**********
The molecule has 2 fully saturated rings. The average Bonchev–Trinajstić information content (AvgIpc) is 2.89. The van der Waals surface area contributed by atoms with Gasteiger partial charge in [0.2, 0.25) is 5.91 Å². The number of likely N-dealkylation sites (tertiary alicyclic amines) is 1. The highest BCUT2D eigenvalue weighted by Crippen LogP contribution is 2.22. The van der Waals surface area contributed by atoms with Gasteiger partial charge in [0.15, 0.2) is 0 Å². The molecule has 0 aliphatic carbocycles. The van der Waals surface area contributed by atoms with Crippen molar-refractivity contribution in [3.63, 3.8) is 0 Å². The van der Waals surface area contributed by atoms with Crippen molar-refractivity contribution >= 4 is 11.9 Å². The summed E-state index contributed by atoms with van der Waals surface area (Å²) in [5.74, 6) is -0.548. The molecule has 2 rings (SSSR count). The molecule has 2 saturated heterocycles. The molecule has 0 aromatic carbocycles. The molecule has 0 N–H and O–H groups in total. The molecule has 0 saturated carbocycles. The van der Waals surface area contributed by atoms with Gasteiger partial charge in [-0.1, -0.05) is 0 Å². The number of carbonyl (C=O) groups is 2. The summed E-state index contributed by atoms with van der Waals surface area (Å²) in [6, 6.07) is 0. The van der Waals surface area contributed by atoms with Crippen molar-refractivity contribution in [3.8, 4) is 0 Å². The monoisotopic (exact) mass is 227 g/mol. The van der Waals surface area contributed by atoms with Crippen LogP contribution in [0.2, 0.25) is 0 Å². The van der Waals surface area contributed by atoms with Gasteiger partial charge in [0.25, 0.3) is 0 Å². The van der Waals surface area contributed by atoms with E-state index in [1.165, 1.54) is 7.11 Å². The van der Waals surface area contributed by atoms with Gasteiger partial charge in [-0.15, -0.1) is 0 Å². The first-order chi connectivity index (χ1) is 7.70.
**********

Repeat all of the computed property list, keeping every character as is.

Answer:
The molecule has 2 fully saturated rings. The average Bonchev–Trinajstić information content (AvgIpc) is 2.89. The van der Waals surface area contributed by atoms with Gasteiger partial charge in [0.2, 0.25) is 5.91 Å². The number of likely N-dealkylation sites (tertiary alicyclic amines) is 1. The highest BCUT2D eigenvalue weighted by Crippen LogP contribution is 2.22. The van der Waals surface area contributed by atoms with Gasteiger partial charge in [0.15, 0.2) is 0 Å². The molecule has 0 aliphatic carbocycles. The van der Waals surface area contributed by atoms with Crippen molar-refractivity contribution in [3.63, 3.8) is 0 Å². The van der Waals surface area contributed by atoms with Crippen molar-refractivity contribution >= 4 is 11.9 Å². The summed E-state index contributed by atoms with van der Waals surface area (Å²) in [5.74, 6) is -0.548. The molecule has 2 rings (SSSR count). The molecule has 2 saturated heterocycles. The molecule has 0 aromatic carbocycles. The molecule has 0 N–H and O–H groups in total. The molecule has 0 saturated carbocycles. The van der Waals surface area contributed by atoms with Gasteiger partial charge in [-0.1, -0.05) is 0 Å². The number of carbonyl (C=O) groups is 2. The summed E-state index contributed by atoms with van der Waals surface area (Å²) in [6, 6.07) is 0. The van der Waals surface area contributed by atoms with Crippen molar-refractivity contribution in [3.8, 4) is 0 Å². The monoisotopic (exact) mass is 227 g/mol. The van der Waals surface area contributed by atoms with Crippen LogP contribution in [0.2, 0.25) is 0 Å². The van der Waals surface area contributed by atoms with Gasteiger partial charge in [0.25, 0.3) is 0 Å². The van der Waals surface area contributed by atoms with E-state index in [1.165, 1.54) is 7.11 Å². The van der Waals surface area contributed by atoms with Gasteiger partial charge in [-0.15, -0.1) is 0 Å². The first-order chi connectivity index (χ1) is 7.70.